We'd come to the high mountain, in part, to escape the summer heat. But the sky was promising cooler, wetter weather. We drove off the mountain as early afternoon clouds puffed proudly over the wide spaces. Away from the high tundra, dense mountain forests, and shiny little lakes. Downward toward sandstone canyons and towers, where trees gather space around them, where water fills murky potholes carved into solid rock.
The desert, 5000-or-more feel below our mountain perch, should have been too hot for comfortable travel in July. But the clouds fulfilled their promise. Rain slashed down on us as we drove, turning the dirt road to snot. We skittered slowly out from under the storm into a cool cloudiness. Other storms surrounded us, trailing grey tentacles of rain over the sphere of the earth.
We found our way to a lonely swath of desert and called it home for the night. The sphere of the sun emerged from beneath the clouds to highlight the stone mountains surrounding us. Darkness brought the sphere of the moon to prominence, and the bright spheres of planets and stars sounded their distant points from the scattered clouds of the sky. Surrounded by these spheres, their silent music in our ears, we slept.
During the night, or tens of thousands of years before, other spheres had poured into the desert. Scattered on low sandstone islands surrounding us were thousands of ironstone spheroids, filling cracks, spilling from bowls. Pea sized to apple sized, their deep rusted colors contrasted with the buff sandstone where they lay.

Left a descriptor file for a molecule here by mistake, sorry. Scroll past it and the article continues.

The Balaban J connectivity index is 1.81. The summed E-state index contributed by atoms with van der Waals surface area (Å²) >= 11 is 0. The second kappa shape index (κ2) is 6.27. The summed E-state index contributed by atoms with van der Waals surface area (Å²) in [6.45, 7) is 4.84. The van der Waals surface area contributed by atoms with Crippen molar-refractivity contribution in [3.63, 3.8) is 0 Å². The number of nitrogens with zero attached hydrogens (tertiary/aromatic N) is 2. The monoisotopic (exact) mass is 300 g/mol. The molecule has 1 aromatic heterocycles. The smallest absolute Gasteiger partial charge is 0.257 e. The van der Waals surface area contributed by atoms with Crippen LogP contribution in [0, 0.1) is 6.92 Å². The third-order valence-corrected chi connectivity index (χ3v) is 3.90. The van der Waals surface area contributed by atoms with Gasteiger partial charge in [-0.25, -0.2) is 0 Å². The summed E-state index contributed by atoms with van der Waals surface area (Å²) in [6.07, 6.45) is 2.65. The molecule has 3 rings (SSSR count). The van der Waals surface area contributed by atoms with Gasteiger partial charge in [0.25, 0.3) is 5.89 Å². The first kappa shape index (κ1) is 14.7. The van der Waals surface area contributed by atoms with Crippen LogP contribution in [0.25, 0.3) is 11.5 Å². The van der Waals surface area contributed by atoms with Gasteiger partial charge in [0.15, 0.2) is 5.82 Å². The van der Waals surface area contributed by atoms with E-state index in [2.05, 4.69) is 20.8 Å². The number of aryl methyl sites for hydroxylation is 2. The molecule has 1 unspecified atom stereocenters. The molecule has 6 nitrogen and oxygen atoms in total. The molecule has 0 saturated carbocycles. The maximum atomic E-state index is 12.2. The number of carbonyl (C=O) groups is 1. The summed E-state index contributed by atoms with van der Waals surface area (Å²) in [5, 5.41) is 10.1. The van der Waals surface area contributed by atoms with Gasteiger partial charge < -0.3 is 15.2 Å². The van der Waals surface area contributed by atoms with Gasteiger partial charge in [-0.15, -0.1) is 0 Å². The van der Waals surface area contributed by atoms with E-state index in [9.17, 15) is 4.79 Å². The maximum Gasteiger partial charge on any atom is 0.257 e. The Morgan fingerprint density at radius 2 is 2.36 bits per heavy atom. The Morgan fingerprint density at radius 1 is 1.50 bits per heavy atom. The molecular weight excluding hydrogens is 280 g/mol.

Why they fill this part of the desert and in such astounding numbers remains a mystery. Some say they fell from the sky. Or that they rose from deep in the earth. Or that each grew as the byproduct of a living, expanding biofilm in an ancient seabed. The mystery of their origin only adds to the intrigue of their presence. We even saw fresh fungi furiously mimicking the spherocity on dainty stalks.
We hiked into a sandstone canyon where walls of white and red favored either our white dog or our red dog. They explored ahead, behind, and all around us as we hiked. Sprocket cooled off in a shallow pool of water. And Zeek, usually a pinnacle of agility, slipped on the edge of a pothole and fell into the deep pollywog frog-water with a kerplunk and couldn't get himself back out onto the steep sides. I had to hold onto Trina's legs as she reached down in to pull him out.
We hiked until the sun came out and began to wilt us and the desert flowers. Then we drove to a small town for a quick taste of civilization in the form of lunch. After, we headed down the road toward Bryce Canyon.
Not TO Bryce Canyon, but TOWARD. As dog owners, mountain bike riders, and self-proclaimed rugged individualists, we don't have much use for National Parks and the long lists of restrictions and long lines of industrial tourists that plague them. But the jagged pink cliffs, spires and canyons extend beyond the boundaries of the Park, and we found our own slice of heaven nearby.
We camped near the mouth of a Bryce-like canyon and took a twilight stroll through spires and hoo doos, WITH our dogs. (Off leash!) And in a cloak of solitude.
In the morning we parked the dogs in the truck in the shade and took a fun, zippy ride (which promised to be too fast for the dogs) through the open forest and spectacular red canyon scenery of Thunder Mountain. This popular bike trail plunges through open forest, bare ridges, and winds through stone pillars and spines and towers. All the grandeur of the nearby National Park, but with the added joy (in our book) of experiencing it from our bikes on an interesting and challenging trail.
As day warmed up, our thoughts turned back toward cooler elevations, and soon our truck tires turned that way as well.